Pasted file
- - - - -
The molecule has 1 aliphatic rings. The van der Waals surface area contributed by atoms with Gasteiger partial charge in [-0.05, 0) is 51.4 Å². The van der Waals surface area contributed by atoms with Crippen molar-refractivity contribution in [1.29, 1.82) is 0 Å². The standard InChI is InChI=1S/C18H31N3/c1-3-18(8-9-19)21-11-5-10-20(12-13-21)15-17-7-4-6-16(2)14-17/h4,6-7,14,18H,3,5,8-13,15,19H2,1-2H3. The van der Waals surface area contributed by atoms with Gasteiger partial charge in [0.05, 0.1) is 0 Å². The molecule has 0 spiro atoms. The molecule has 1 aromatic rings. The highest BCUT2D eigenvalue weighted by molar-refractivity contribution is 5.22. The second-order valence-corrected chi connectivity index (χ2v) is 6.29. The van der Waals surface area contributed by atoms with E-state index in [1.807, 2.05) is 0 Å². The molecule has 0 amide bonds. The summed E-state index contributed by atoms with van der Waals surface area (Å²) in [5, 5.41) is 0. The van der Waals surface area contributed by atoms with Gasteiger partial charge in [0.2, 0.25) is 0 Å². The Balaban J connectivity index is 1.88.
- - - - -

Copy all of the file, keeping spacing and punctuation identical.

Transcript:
The molecule has 1 aliphatic rings. The van der Waals surface area contributed by atoms with Gasteiger partial charge in [-0.05, 0) is 51.4 Å². The van der Waals surface area contributed by atoms with Crippen molar-refractivity contribution in [1.29, 1.82) is 0 Å². The standard InChI is InChI=1S/C18H31N3/c1-3-18(8-9-19)21-11-5-10-20(12-13-21)15-17-7-4-6-16(2)14-17/h4,6-7,14,18H,3,5,8-13,15,19H2,1-2H3. The van der Waals surface area contributed by atoms with Gasteiger partial charge in [0.05, 0.1) is 0 Å². The molecule has 0 spiro atoms. The molecule has 1 aromatic rings. The highest BCUT2D eigenvalue weighted by molar-refractivity contribution is 5.22. The second-order valence-corrected chi connectivity index (χ2v) is 6.29. The van der Waals surface area contributed by atoms with E-state index in [1.807, 2.05) is 0 Å². The molecule has 0 amide bonds. The summed E-state index contributed by atoms with van der Waals surface area (Å²) in [5, 5.41) is 0. The van der Waals surface area contributed by atoms with Gasteiger partial charge in [0.2, 0.25) is 0 Å². The Balaban J connectivity index is 1.88.